## Positive h-levels are closed under W

I was asked about my proof showing that positive h-levels are closed under W (assuming extensionality), so I decided to write a short note about it.

W-types are defined inductively as follows (using Agda notation):

data W (A : Set) (B : A → Set) : Set where
sup : (x : A) → (B x → W A B) → W A B


The result can then be stated as follows:

(A : Set) (B : A → Set) →

((x : A) (C : B x → Set) (f g : (y : B x) → C y) →
((y : B x) → f y ≡ g y) → f ≡ g) →

(n : ℕ) → H-level (1 + n) A → H-level (1 + n) (W A B)


Here _≡_ is the identity type, and H-level n A means that A has h-level n. Note that B, which is only used negatively in W, can have any h-level. Note also that h-level 0 is not closed under W: the type W ⊤ (λ _ → ⊤) is empty (where ⊤ is the unit type).

Sketch of the proof:

1. It is easy to see that W A B is isomorphic to Σ A (λ x → B x → W A B).
2. Using this isomorphism and extensionality we can prove that, for any x, y : A, f : B x → W A B, and g : B y → W A B, there is a surjection from
Σ (x ≡ y) (λ p → (i : B x) → f i ≡ g (subst B p i))


to

sup x f ≡ sup y g.


(The subst function is sometimes called transport.)

3. We can wrap up by proving
(s t : W A B) → H-level n (s ≡ t)


by induction on the structure of s. There is one case to consider, in which s = sup x f and t = sup y g. From the inductive hypothesis we get

H-level n (f i ≡ g j)


for any i, j. In particular, if we assume p : x ≡ y, then we have

H-level n (f i ≡ g (subst B p i)).


All h-levels are closed under $\Pi$ (B x) (assuming extensionality), so we get

H-level n ((i : B x) → f i ≡ g (subst B p i)).


Every h-level is also closed under Σ, so by the assumption that A has h-level 1 + n we get

H-level n (Σ (x ≡ y) (λ p → (i : B x) → f i ≡ g (subst B p i))).


Finally H-level n respects surjections, so by step 2 above we get

H-level n (sup x f ≡ sup y g).


See the code listing for the full proof, which is stated in a universe-polymorphic way. (Search for “W-types”, and note that identifiers are hyperlinked to their definition.)

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### 18 Responses to Positive h-levels are closed under W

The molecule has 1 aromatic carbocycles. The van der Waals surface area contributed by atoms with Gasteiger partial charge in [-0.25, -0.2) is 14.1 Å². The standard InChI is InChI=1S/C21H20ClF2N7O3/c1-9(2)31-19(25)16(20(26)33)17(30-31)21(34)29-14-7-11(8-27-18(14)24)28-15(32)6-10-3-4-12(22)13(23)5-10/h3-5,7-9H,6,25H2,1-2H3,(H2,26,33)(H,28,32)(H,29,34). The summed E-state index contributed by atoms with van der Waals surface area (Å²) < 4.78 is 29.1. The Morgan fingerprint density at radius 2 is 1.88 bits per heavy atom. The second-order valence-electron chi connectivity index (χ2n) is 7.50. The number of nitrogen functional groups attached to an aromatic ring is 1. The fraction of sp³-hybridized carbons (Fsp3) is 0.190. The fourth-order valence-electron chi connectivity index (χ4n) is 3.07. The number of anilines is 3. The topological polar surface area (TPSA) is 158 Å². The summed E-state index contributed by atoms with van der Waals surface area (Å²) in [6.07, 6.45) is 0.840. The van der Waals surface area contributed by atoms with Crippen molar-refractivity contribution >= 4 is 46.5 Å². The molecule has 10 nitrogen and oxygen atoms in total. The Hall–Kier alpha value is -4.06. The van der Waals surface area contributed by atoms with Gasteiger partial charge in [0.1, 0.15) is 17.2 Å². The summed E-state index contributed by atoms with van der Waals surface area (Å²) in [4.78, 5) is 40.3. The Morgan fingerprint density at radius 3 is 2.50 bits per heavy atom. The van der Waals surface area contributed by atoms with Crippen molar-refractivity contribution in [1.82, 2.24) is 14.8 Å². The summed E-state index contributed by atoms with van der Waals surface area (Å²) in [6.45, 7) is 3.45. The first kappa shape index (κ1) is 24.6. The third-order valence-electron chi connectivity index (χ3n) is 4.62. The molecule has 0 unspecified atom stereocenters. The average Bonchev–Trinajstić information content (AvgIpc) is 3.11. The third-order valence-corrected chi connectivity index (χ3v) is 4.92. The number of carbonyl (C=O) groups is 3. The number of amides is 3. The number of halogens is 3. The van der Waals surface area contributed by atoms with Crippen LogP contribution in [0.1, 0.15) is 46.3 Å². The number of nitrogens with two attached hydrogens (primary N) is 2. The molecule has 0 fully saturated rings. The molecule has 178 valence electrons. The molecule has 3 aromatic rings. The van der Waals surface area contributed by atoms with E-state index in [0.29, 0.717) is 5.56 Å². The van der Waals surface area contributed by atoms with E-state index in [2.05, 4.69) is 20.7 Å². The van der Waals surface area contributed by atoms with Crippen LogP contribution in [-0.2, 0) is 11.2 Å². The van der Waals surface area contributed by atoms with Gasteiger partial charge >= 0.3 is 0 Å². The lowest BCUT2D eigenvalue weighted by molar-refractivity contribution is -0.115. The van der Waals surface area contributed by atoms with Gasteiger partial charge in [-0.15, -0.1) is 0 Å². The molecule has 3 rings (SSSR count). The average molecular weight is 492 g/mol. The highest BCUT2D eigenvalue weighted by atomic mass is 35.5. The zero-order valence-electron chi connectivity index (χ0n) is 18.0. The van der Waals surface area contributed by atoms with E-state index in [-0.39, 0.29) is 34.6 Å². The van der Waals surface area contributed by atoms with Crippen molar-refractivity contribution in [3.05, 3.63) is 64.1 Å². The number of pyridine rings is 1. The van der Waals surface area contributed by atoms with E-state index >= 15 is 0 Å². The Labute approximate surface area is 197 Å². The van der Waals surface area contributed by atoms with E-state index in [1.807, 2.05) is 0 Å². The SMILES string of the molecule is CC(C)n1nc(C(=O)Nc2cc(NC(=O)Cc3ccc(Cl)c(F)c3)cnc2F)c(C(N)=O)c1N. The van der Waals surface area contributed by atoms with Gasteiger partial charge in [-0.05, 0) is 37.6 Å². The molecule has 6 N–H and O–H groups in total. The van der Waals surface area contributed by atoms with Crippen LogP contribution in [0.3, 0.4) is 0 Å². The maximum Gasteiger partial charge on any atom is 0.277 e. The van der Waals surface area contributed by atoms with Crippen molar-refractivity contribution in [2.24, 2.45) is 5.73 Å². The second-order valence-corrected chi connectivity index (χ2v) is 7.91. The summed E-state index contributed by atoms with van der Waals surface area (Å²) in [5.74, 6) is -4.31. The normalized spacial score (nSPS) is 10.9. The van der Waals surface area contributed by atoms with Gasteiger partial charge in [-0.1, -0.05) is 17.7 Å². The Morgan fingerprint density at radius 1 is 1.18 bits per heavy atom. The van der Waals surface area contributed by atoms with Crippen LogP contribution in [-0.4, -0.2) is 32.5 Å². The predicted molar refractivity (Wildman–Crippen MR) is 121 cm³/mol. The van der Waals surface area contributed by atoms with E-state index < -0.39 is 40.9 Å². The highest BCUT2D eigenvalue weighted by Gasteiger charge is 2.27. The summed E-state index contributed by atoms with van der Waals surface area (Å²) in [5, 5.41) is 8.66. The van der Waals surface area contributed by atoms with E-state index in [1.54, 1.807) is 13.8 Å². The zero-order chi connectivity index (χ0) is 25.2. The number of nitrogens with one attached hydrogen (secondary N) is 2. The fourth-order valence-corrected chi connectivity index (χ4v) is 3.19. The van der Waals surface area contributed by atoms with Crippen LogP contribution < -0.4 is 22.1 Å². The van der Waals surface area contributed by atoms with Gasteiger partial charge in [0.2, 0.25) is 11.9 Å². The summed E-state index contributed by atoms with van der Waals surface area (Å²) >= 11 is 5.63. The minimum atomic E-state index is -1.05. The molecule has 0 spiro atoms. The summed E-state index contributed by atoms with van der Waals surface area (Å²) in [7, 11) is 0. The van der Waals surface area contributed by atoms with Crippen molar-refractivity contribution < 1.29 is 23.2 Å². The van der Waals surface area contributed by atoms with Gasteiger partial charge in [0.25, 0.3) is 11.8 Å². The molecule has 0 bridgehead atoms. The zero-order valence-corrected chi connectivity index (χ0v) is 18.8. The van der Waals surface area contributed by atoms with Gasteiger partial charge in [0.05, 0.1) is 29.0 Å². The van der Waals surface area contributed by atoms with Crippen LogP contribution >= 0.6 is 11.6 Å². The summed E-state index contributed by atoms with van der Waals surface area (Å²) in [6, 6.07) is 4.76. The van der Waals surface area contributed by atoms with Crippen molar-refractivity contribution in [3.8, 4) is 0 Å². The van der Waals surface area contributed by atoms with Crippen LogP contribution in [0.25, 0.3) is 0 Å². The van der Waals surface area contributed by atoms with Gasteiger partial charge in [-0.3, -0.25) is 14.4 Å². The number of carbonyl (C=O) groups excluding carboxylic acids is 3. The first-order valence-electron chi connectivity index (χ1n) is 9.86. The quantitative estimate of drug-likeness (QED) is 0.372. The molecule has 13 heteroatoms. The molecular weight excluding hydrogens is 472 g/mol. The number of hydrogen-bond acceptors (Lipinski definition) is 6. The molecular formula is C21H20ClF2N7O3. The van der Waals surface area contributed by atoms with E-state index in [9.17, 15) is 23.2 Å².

1. Steve Awodey says:

Thanks Nils — that certainly answers my question!

2. Mike Shulman says:

I still have a bit of trouble parsing Agda code mentally. I see that by “extensionality” you mean “function extensionality”. By “surjection” do you mean “split surjection”?

• Nils Anders Danielsson says:

By “surjection from A to B” I mean a triple containing f : A → B,
g : B → A, and a proof of (x : B) → f (g x) ≡ x.

• Bas Spitters says:

With Egbert Rijke, we proved that if all surjections are split, then we have excluded middle, following the usual Diaconescu Theorem.

• Mike Shulman says:

So maybe it would better not to use “surjection” to mean “split surjection”? (That is, at least if we want to avoid assuming PEM.)

• Nils Anders Danielsson says:

I’m not familiar with the term “split surjection”. In fact, I used a well-known search engine to search for “split surjection”, and this very blog post was one of the first twenty hits, so I imagine that the term isn’t very common.

• Mike Shulman says:

Try “split epi”.

• Nils Anders Danielsson says:

With this terminology I guess that “surjection” stands for epimorphism.

There are several ways to turn the set-theoretic concept of surjection into a type-theoretic one. The one I’ve used is a very naive one: just map ∀, ∃, → and = to Π, Σ, → and ≡. However, if there is an established terminology, then I should of course use it.

• Steve Awodey says:

it’s not the same as “epimorphism”, because an epi is an arrow that cancels on the right:
$f\circ e = g\circ e \Rightarrow f = g$. These are the surjections in Sets, but that’s a rather special case.

• Mike Shulman says: